A word such as ‘Finnishness’ seems to contain the idea that there is one or more characteristics that every person born in Finland to Finnish parents and raised in Finland has somehow encoded into their genes or something. But it can also just mean the quirks or distinctive features of the culture, which may or may not be found in some other cultures as well. Being a Finn, it is perhaps harder for me to recognize these features as I have lived surrounded by them my whole life. But I chose the following two topics because those are the ones that I like about Finland and have also noticed to describe myself in one way or another.
Not really ‘Western’ nor ‘Eastern’
Someone once said that a funny thing about Finland is that it can’t really be called a Western nor Eastern country. We are heavily under the influence of American pop culture but then again, we drink vodka. We have the slavic influence and no matter how hard we try, we just are not the shiny happy people that our Nordic neighbors are. We are somewhere in the “gray area”, and I think that’s one of the things, in addition to nature, that appeal to many Japanese Finland fans. Both are more or less unique and isolated countries.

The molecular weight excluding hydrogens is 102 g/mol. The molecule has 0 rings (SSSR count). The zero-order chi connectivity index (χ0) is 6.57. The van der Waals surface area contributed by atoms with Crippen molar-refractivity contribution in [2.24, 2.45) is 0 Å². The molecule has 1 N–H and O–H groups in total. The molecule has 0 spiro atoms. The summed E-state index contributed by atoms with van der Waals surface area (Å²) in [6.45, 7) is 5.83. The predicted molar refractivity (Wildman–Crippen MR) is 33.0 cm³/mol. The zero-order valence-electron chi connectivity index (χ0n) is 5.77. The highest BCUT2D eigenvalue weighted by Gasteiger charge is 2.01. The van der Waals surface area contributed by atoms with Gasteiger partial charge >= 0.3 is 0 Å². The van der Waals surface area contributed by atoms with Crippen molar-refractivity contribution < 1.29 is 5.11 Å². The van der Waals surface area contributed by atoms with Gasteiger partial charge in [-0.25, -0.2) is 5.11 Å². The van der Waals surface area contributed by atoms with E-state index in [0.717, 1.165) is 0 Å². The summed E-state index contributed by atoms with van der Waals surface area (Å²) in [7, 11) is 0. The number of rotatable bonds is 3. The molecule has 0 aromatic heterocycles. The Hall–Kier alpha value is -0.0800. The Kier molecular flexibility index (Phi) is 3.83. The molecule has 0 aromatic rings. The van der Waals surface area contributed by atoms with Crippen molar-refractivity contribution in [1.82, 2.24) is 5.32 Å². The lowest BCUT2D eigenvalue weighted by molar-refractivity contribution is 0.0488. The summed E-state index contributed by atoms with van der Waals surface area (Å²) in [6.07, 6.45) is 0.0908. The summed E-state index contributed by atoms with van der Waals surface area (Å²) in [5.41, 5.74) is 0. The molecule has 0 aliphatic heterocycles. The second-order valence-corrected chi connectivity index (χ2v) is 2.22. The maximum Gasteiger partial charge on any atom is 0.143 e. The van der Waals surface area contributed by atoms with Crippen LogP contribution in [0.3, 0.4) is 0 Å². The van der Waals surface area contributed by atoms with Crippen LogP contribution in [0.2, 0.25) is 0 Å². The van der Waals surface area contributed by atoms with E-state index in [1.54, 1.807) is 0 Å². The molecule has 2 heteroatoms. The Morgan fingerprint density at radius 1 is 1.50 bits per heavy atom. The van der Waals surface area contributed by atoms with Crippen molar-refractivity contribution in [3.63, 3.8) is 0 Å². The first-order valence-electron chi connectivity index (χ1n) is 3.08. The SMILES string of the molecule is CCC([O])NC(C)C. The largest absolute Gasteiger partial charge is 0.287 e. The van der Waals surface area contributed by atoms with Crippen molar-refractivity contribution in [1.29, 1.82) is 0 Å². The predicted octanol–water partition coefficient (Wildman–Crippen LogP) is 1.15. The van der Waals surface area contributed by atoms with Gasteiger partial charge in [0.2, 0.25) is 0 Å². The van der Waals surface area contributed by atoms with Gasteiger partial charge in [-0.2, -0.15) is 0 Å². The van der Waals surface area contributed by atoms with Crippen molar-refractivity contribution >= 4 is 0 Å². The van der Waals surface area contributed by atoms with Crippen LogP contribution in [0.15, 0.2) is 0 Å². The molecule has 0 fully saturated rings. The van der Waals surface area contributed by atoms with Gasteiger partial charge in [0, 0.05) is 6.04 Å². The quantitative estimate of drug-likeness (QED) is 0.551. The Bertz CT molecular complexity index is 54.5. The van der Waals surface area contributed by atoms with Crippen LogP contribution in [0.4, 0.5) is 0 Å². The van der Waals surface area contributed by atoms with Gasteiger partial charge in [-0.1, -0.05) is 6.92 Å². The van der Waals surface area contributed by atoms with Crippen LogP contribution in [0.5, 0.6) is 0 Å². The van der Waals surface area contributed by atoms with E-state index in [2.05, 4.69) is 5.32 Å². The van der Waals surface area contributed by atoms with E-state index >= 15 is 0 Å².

This is a thing that must have been already mentioned by other people but I can’t talk about Finland without mentioning it. It’s present all the time, often in Finnish art as well. It’s probably the most Finnish characteristic I recognize in myself, or the characteristic that keeps me feeling Finnish. I don’t really know. But I think this has something to do with the weather and the seasons. If I wanted to explain it scientifically I’d say it’s because of the lack of vitamin D that people in sunny places get from sunlight. But that just sounds too simple. I think it’s something that has deep roots in our culture. Finnish people have gone through rough times and during rough times you don’t complain, you just focus on surviving instead of showing your feelings. This might have resulted in the concept of ‘sisu’ but also in bottled-up emotions which take the form of melancholy, silent sorrow and longing for something better.
This scene from Aki Kaurismäki’s Ariel is a great example of not only Finnish melancholia but also of a dark sense of humor. Notice that the song on the background is Finnish tango!